Restricted access to eye and health care likely to blame, study authors suggest
TUESDAY, May 26, 2015 (HealthDay News) — New U.S. government research connects severe vision loss with poverty, and reveals that people in the southern part of the country have the highest prevalence of both poverty and severe vision loss. The findings were published in the May 22 issue of the U.S. Centers for Disease Control and Prevention’s Morbidity and Mortality Weekly Report.
The new report used responses from the 2009 through 2013 American Community Survey, which included about 250,000 American households.
Overall, 3.1 percent of those surveyed said they had severe vision loss. Of the 437 counties that had the highest rates of severe vision loss and poverty, 83.1 percent were in the South, followed by 9.1 percent in the West and 7.8 percent in the Midwest. None of the counties was in the Northeast, the researchers found. In Alabama, Arkansas, Georgia, Kentucky, Mississippi, North Carolina, Tennessee, and Texas, at least 6 percent of the counties were in the top 25 percent group for both severe vision loss and poverty.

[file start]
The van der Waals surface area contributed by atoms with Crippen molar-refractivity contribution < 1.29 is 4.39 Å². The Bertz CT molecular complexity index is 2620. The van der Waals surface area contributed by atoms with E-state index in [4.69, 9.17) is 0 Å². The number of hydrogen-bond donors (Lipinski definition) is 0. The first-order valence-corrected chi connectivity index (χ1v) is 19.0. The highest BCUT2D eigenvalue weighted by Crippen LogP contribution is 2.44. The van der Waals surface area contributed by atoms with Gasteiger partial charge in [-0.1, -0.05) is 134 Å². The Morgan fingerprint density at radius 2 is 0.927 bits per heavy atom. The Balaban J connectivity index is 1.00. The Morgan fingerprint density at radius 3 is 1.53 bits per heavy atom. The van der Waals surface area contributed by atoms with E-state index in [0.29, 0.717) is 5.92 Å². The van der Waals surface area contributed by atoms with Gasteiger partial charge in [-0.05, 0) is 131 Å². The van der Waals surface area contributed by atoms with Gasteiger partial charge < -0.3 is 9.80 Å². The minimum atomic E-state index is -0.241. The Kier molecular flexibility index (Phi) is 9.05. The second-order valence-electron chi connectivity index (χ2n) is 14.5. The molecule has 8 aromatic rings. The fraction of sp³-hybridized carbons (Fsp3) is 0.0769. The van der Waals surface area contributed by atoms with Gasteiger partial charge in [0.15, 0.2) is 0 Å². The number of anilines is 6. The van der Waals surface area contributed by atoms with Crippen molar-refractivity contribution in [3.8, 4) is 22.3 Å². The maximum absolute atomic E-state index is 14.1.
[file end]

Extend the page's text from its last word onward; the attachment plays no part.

“Regular eye examinations and awareness of risk factors associated with vision loss need to be promoted, especially among local communities in the South,” Jinan Saaddine, M.D., M.P.H., team leader of the Vision Health Initiative in the Division of Diabetes Translation at the CDC, told HealthDay. “Further investigations are needed to better understand the social and geographic disparities in vision loss, how to minimize risk factors associated with vision loss, and how to improve access and use of eye care services at the county and local levels, especially in the South.”
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